Inside A Nintendo Storage Room, Where They Keep Their Old Stuff

Nintendo Japan gave fans a brief glimpse at what must be one of the most sought-after areas of the entire company: one of their storage rooms, where old consoles and peripherals are kept.

Part of a series of posts celebrating the 30th anniversary of the release of The Legend of Zelda in 1986, it opens up some closets to dig out both an original Famicom and its fancy expansion, the Famicom Disk System.

Both were needed to play the game, because while Zelda's release in America came on a cartridge that had a battery in it (in order to save your game), that function in Japan was handled by the Disk System.

Look at this shelf!

And this one!

Then they open everything up, and that shit is mint.

I can smell it from here. The warehouse even had an old CRT TV on hand so that these consoles had something appropriate to be played on:

Perhaps most interesting was that they also have a working Famicom Disk System Disk Writer back there as well, which was a kiosk designed to...write games onto blank disks (there were around 3000 of these installed in game shops across Japan in the Famicom's prime).

And that's about it, sadly. No look at the closets full of Nintendo 64DDs, or crates full of Virtual Boys covered in tape that reads DO NOT OPEN. Still, even if it is limited to a few pieces of hardware, it's an interesting look behind the scenes!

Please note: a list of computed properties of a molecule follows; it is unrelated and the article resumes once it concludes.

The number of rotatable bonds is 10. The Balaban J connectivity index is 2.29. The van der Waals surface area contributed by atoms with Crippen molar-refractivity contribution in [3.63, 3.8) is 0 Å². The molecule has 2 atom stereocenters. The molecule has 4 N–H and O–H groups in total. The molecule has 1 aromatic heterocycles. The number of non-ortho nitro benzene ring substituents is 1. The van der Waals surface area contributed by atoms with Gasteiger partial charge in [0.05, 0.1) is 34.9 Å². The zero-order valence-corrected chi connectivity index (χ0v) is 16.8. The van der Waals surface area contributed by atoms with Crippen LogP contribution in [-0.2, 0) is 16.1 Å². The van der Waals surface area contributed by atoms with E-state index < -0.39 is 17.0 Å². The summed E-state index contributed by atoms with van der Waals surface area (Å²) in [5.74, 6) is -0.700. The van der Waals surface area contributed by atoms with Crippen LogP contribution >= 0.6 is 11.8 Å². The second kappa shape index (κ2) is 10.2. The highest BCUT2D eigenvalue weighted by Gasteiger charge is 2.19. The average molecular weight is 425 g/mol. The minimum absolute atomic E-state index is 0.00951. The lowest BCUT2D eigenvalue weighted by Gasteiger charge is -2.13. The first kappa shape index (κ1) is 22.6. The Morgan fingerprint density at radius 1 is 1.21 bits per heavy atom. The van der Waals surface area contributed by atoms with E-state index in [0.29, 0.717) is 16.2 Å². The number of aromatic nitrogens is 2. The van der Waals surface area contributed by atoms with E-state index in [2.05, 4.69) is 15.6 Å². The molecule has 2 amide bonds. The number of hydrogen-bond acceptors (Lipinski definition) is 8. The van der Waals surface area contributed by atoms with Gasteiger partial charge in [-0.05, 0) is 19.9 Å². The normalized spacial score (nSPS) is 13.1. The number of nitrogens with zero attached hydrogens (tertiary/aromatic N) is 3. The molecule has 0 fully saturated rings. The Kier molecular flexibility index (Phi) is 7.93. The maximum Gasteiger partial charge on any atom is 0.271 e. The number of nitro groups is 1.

If ever there was a place in the real world you'd want to break into, Deus Ex/Hitman-style, surely this would be it. Only instead of hacking anything or killing anyone, you'd just sit quietly in a corner, and enjoy some vintage Nintendo games in an air conditioned office.


    Lego Archive Vault - every set ever made complete in pristine condition.

    Hey, is that the Metroid franchise sitting in storage?

      Where? I didn't see a garbage bin in any of the pics.

    I feel there should be more made of the fact that Nintendo seems to be 'counter-programming'. It's leveraging its history and its old consoles (literally) against a heavy onslaught of new hardware ideas right now.

    It seems strategic?

    The rubber drive belts on those FDS would have surely crapped 'emselves by now, they'd be a black rubbery goo.

    That disk writer would be sweet.

      Could be direct drive. They look quite tall.

      They supported the Famicon for a long time, so maybe they went through and replaced/removed the belts when they realised that was an issue.

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